Hungry For Vert? These 6 Steep Hikes Have Brag-Worthy Elevation Gain (2024)

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Casual lakeside strolls and meadow walks may be idyllic, but sometimes it’s nice to feel the burn. I’m talking about those arduous ascents that make your calves scream, rocky staircases that feel like they’ll never end, and lofty peaks that put your lungs to the test. The struggle is worth it when you’re rewarded with unreal views and hard-earned summit solitude.

Are you up to the challenge? Grab your trekking poles and find your inner strength on these steep hikes across the country.

Cactus to Clouds Trail, California

Trail Type: Point-to-Point

It ain’t called cactus to clouds for nothin’—this strenuous climb ascends from the desert floor in downtown Palm Springs to the top of Mt. San Jacinto, the second-highest peak in southern California. The 21-mile trek begins on the southern border of the San Gorgonio Pass, winding over technical, boulder-strewn terrain. As you walk, you’ll find the trail flanked with desert agave, California junipers, and thick stands of Ponderosa pine.

Knees not what they used to be? Avoid the hike down by catching the Palm Springs Aerial Tramway—the world’s largest rotating tram car. The 10-minute lift to the bottom affords riders non-stop views of Chino Canyon’s dramatic cliffs. Pro tip: Temperatures in the high country of the San Jacinto Wilderness rise to dangerous levels (110 to 120 degrees) in summer; hike this trail in early spring or between late September and early October to avoid heat exhaustion and other dangers.

Manitou Incline, Colorado

Trail Type: Out-and-Back

Like a stairmaster but outdoors, this local testpiece takes on 2,744 steps and 2,000 feet of elevation gain in under 1 mile. The glute-busting climb follows a straight and narrow stairway up the eastern flank of Pikes Peak, an iconic Colorado 14er. To do the iconic 4.5-mile round trip hike, start at the Hiawatha Gardens parking lot. After about 1.3 miles, you’ll find yourself at the base of the Incline, where you’ll begin the famously grueling climb. (Don’t worry:If you get partway up and realize you’ve slacked on your uphill training , there’s a bailout point onto the Barr Trail about two-thirds of the way up the staircase.) At the top of the Incline, be sure to drink in the view. Then, follow the scenic 3.2-mile descent down the Barr Trail back to the trailhead.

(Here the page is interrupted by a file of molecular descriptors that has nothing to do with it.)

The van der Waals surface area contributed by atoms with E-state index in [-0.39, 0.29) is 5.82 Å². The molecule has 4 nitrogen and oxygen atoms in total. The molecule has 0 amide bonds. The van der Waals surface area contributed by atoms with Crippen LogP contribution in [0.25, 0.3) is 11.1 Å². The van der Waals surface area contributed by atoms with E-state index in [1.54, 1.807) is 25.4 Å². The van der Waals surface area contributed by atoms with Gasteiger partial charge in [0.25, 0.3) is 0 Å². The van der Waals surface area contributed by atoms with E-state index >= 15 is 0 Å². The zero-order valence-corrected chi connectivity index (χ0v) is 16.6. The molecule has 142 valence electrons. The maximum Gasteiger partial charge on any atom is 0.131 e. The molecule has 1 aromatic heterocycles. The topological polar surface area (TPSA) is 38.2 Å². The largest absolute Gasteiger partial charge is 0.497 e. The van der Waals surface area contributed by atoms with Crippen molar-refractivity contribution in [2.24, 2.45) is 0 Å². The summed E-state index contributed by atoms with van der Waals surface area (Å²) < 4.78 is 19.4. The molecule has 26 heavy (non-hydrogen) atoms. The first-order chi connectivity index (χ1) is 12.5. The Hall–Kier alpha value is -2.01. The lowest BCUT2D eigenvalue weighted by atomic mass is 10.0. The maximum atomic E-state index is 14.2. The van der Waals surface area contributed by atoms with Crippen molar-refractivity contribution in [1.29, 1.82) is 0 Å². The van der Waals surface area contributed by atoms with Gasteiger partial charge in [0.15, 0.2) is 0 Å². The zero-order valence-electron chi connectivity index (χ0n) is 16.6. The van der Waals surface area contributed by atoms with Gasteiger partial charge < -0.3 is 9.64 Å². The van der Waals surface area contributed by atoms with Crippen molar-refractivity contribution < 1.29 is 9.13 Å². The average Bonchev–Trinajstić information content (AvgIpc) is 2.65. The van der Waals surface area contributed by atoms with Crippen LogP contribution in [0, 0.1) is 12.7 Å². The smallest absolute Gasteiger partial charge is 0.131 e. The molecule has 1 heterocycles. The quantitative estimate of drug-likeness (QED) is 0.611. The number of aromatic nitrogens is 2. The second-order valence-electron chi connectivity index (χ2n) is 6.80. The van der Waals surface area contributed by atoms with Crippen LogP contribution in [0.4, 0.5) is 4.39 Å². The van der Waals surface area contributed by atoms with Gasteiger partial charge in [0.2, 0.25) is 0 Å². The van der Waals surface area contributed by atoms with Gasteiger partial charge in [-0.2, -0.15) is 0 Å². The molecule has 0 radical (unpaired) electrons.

Those eager for more elevation can continue to the top of Pikes Peak—adding 12 miles and 7,900 feet of elevation gain (one way). Note: Climbing down the Manitou Incline’s staircase is highly discouraged, so plan to hike back via the Barr Trail.

Hungry For Vert? These 6 Steep Hikes Have Brag-Worthy Elevation Gain (1)

Mt. Si Trail, Washington

Trail Type: Out-and-Back

Fan of switchbacks? This hike was made for you. The 8-mile, round-trip trek to the top of Mt. Si tests hikers with 3,200 feet of vertical climbing. The Goldilocks of steep trails, Mt. Si Trail is neither too strenuous or too easy—it hits that sweet spot of constant but achievable burn. That makes it a popular choice for novice hikers looking for a solid challenge, as well as more experienced hikers training for summits like Mt. Rainier or Mt. Hood.